Road To The Olympic Games
Decision on skating worlds expected soon
ISU anxiously awaits word from Japanese organizers after earthquake, tsunami
International skating officials are still waiting for a response from Japanese organizers, but may have to decide on their own what to do about the world figure skating championships scheduled to begin Monday in Tokyo.
International Skating Union president Ottavio Cinquanta told The Associated Press that he sent a letter to Japanese organizers Tuesday asking if they would be capable of hosting the championships in several months.
"We're not closing the door in the face of the Japanese, but we need to know, and the skaters need to know. We are still waiting for a reply," Cinquanta said Wednesday from his Milan office. "If we don't hear anything in another two or three days we're going to have to make the decision ourselves."
Cinquanta said the ISU is considering three options: Japan hosting the worlds at a later date, moving the championships to another country, or cancelling them altogether.
The ISU and Japanese skating officials initially hoped worlds could go ahead as planned because Yoyogi Stadium escaped damage in Friday's earthquake and tsunami that ravaged the northeast coastline. But they acknowledged that was impossible Monday in light of the full scale of the devastation and ensuing nuclear power plant crisis that has triggered international alarm.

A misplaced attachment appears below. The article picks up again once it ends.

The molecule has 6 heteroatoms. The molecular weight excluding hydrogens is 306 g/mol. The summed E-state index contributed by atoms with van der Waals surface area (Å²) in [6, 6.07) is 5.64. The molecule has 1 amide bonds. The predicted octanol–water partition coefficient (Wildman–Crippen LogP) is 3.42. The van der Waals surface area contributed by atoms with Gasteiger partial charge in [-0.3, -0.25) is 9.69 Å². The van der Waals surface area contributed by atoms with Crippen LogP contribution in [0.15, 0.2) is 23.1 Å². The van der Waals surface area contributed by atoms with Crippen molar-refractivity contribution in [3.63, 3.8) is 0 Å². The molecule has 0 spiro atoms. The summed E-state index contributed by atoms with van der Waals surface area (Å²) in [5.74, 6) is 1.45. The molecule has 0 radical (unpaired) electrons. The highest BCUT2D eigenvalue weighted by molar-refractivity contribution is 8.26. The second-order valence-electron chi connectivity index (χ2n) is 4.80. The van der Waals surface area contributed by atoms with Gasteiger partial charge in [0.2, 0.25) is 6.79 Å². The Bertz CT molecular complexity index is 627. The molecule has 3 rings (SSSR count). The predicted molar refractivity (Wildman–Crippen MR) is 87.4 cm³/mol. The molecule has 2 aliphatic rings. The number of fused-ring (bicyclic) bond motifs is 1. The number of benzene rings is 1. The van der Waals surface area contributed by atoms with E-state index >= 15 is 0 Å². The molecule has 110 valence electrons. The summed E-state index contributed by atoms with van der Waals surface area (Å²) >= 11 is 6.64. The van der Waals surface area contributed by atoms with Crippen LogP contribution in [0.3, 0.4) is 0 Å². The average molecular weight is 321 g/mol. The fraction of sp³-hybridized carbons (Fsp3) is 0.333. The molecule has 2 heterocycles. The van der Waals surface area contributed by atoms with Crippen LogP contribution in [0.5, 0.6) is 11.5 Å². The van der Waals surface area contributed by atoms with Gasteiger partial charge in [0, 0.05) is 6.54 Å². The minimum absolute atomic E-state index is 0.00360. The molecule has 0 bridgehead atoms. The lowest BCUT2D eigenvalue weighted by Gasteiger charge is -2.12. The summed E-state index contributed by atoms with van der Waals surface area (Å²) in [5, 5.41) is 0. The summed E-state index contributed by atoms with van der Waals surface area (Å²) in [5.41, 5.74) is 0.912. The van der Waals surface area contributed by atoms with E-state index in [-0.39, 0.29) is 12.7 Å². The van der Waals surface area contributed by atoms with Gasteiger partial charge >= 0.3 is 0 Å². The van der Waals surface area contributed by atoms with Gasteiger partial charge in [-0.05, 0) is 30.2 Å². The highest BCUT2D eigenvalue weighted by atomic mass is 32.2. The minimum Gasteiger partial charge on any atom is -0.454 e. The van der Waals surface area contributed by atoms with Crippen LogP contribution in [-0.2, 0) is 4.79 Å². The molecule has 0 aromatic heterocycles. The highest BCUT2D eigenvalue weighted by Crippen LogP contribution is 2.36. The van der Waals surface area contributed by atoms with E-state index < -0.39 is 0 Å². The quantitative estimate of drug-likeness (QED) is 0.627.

Nearly 3,700 people are officially listed as dead, but officials believe the toll will climb over 10,000 since several thousand more are listed as missing.
"This is a minor problem compared to everything else people in Japan are dealing with," Cinquanta said.
The only cancellation of the worlds since World War II came in 1961, when the entire United States team was killed in a plane crash on its way to the event in Prague.
Cancelling the championships this time seems unlikely.
"That would be an extreme decision," Cinquanta said. "There are a lot of aspects involved in this. The skaters want to skate, then there's TV, sponsors and all the other companies involved. It's a big operation.
"The most important thing at this point is not turning our backs on Japan. We have to be sensitive toward the Japanese."
Cinquanta wouldn't speculate on which country might be able to host the championships if they are moved from Japan.
"That's just a hypothesis at this point," he said. "I can't ask any other country to come forward while we're still waiting to hear from Japan."